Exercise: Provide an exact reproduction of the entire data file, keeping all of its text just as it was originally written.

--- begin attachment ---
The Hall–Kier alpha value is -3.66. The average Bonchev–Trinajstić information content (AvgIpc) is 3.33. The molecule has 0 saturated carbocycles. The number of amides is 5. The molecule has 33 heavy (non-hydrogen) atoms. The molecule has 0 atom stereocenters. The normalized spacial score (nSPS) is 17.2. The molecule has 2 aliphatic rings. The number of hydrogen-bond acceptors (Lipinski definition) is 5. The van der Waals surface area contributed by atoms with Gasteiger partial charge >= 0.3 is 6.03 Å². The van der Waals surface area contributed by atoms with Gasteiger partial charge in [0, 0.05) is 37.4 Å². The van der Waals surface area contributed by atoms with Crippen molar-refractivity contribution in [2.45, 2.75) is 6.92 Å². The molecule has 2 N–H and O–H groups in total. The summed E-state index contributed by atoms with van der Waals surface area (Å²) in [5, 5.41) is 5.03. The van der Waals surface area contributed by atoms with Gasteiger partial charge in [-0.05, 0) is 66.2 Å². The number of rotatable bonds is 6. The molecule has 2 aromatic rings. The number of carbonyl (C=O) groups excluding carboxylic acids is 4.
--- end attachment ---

The Hall–Kier alpha value is -3.66. The average Bonchev–Trinajstić information content (AvgIpc) is 3.33. The molecule has 0 saturated carbocycles. The number of amides is 5. The molecule has 33 heavy (non-hydrogen) atoms. The molecule has 0 atom stereocenters. The normalized spacial score (nSPS) is 17.2. The molecule has 2 aliphatic rings. The number of hydrogen-bond acceptors (Lipinski definition) is 5. The van der Waals surface area contributed by atoms with Gasteiger partial charge >= 0.3 is 6.03 Å². The van der Waals surface area contributed by atoms with Gasteiger partial charge in [0, 0.05) is 37.4 Å². The van der Waals surface area contributed by atoms with Crippen molar-refractivity contribution in [2.45, 2.75) is 6.92 Å². The molecule has 2 N–H and O–H groups in total. The summed E-state index contributed by atoms with van der Waals surface area (Å²) in [5, 5.41) is 5.03. The van der Waals surface area contributed by atoms with Gasteiger partial charge in [-0.05, 0) is 66.2 Å². The number of rotatable bonds is 6. The molecule has 2 aromatic rings. The number of carbonyl (C=O) groups excluding carboxylic acids is 4.